Yeah. Um, and on on for that shooting in particular, I was still shooting with the five Ds. And, um, generally one of the things that I don't like to, um, worry about is kneeling the focus mm-hmm. <affirmative>, uh, so like example, like, you know, when you shoot all these athletes and stuff, like I have five to 10 minutes or less Yep. And I don't wanna worry about kneeling the focus, so I would shoot, I saw 100 s 16 to get a clean image. Yeah. Uh, and that's how I shot for the longest time until recently, uh, where I switched with the R five mm-hmm. <affirmative>, Uh, and that has the eye track detect. That was really, really good.
Ant Pruitt (44:37):
Yeah. It's super fast. Super fast.
Alexis Cuarezma (44:39):
And then, and it's really accurate so that, um, so I, I made a few, uh, switches, um, on, on the way I shoot because those were plugged in lights by packing heads. Um, and now I shoot more with battery power ones cuz uh, with Pro Photo B be one for
Ant Pruitt (44:57):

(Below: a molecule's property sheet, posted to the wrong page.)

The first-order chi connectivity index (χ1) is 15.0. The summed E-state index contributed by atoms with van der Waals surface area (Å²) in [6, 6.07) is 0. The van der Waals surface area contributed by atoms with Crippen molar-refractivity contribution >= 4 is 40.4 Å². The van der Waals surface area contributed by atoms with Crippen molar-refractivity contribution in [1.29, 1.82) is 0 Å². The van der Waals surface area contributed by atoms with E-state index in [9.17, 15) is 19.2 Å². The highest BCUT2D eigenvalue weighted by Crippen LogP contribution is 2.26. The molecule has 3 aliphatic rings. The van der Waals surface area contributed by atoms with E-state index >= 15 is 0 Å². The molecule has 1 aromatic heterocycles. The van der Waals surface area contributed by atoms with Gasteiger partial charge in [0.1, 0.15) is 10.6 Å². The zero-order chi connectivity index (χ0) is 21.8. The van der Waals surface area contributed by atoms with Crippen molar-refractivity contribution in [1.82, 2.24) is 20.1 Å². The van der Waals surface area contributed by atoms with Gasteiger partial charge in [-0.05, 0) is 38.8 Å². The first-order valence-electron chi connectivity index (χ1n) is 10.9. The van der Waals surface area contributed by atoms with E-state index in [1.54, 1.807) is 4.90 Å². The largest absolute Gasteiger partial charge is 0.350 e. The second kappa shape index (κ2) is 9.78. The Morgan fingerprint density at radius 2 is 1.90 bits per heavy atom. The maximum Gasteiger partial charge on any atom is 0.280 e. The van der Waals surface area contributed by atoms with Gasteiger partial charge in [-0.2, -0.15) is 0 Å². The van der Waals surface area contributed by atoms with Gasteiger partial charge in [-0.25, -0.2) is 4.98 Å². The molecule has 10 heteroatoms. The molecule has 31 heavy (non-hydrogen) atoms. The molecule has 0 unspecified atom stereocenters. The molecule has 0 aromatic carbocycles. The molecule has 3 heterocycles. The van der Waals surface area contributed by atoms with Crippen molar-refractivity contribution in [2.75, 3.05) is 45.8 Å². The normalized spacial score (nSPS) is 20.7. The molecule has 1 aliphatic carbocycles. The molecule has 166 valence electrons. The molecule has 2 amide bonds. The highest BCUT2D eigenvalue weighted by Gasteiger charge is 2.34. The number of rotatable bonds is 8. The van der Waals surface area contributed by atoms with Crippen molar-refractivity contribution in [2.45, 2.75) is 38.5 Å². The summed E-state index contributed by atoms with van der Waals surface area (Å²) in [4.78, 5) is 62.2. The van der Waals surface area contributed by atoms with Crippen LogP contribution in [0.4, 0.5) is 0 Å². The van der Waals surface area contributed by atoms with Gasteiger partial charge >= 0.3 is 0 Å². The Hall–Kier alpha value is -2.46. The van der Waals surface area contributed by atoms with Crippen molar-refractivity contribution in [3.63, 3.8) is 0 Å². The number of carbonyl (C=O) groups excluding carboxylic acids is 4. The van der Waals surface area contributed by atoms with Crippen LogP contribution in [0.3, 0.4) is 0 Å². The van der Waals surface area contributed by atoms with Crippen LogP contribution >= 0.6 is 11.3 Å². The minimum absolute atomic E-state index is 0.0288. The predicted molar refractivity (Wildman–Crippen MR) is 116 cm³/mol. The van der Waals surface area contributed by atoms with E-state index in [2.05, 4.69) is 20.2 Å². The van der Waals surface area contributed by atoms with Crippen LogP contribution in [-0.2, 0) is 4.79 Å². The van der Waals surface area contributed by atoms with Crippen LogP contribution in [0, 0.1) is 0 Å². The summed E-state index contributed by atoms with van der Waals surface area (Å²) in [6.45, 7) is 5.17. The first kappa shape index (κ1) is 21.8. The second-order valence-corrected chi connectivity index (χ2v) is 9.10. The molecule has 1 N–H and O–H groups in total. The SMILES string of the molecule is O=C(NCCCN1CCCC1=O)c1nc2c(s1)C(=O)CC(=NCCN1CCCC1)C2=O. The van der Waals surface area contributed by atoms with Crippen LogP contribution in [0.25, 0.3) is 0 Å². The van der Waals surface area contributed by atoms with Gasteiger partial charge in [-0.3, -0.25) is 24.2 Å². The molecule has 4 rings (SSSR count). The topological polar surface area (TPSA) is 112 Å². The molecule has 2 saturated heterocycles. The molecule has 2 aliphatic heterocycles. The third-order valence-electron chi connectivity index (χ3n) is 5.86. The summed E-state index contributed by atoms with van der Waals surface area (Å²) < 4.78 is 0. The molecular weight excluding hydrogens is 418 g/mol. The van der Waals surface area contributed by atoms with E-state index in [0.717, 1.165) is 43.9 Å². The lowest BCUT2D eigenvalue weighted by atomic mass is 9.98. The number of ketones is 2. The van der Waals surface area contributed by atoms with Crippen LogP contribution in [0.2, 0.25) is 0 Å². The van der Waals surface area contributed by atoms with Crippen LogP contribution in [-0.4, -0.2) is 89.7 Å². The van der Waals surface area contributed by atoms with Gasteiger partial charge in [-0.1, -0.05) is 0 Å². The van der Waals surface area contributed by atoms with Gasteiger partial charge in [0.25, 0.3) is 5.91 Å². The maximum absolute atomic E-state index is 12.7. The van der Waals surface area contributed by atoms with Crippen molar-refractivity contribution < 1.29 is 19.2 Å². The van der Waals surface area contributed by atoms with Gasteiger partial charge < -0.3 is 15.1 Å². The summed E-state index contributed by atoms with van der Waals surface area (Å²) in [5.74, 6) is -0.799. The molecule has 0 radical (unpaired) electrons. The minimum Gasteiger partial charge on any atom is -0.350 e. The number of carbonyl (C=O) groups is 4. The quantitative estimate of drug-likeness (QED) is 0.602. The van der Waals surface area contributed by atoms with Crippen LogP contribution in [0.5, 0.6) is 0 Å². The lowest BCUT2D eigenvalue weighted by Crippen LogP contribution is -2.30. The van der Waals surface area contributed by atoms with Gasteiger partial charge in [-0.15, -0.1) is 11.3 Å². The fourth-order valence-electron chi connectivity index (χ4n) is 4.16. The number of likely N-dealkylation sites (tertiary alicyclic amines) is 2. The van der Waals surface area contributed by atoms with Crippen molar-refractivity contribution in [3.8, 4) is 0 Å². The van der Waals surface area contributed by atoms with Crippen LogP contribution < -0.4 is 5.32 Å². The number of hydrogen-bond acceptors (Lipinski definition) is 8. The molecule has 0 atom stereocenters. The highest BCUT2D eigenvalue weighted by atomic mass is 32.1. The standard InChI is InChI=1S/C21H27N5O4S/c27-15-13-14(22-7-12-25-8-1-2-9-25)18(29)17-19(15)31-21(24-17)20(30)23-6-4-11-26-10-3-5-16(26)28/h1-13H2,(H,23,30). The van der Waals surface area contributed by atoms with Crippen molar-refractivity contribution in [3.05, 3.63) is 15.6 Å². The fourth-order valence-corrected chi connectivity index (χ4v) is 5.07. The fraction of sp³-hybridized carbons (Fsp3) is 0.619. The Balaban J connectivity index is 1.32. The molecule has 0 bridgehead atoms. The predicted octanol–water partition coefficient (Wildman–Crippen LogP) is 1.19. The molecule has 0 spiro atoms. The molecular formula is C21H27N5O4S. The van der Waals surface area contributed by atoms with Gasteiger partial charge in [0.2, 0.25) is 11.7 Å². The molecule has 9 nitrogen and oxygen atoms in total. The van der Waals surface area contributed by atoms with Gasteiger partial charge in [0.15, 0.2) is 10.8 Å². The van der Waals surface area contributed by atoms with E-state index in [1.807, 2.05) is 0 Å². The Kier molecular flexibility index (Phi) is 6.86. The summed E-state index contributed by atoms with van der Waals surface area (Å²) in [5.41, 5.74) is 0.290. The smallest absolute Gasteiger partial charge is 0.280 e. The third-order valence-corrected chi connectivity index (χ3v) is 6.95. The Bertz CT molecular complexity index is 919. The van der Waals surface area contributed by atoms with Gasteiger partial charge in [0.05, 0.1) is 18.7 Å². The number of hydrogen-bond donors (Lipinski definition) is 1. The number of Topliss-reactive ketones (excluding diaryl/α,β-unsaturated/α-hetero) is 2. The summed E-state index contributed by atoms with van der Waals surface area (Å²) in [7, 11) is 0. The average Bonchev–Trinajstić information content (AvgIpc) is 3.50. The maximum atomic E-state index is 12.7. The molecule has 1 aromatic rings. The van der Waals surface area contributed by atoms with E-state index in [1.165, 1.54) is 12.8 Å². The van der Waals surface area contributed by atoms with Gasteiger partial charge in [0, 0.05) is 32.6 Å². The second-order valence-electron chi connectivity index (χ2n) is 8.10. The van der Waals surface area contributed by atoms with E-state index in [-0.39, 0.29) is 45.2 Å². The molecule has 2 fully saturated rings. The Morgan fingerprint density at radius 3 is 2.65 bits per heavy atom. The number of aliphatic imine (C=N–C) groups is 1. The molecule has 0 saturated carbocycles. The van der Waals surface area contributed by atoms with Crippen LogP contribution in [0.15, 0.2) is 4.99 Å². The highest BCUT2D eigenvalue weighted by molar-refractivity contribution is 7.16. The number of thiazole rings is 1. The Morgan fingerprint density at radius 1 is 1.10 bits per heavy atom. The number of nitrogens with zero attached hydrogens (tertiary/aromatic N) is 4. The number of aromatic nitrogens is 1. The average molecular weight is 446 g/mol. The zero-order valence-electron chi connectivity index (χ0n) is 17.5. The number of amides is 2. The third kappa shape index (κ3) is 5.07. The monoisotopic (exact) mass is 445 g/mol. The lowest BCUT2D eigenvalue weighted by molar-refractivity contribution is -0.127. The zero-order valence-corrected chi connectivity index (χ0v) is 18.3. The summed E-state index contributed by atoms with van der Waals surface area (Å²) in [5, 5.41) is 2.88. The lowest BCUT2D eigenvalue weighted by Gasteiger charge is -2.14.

Alexis Cuarezma (44:58):
Okay. Yeah. And, um, I shoot now, um, now I, with the technology, how it comes, it's like I I I'm not afraid to shoot wide open, Wide open for me is a four, a five, six <laugh>. Um, I don't need to shoot ridiculously at uh, you know, at F one two or any of stuff that people do cuz I'd rather, uh, get more, more stuff in focus, um mm-hmm. <affirmative>. But, um, so now I, with technology like ISO 800 is the new 100. Yeah. So, um, I don't mind shooting now at F four, F five six at ISO four to 800. Um, and again, when I'm shooting on battery powered lights, you know, it lets me, you know, recycle faster and, and you know, set up and breakdowns a lot faster cause I don't gotta worry about cords. Yep. So that's how my style has changed. And now I changed from an R five to a GFX 100 s Ah.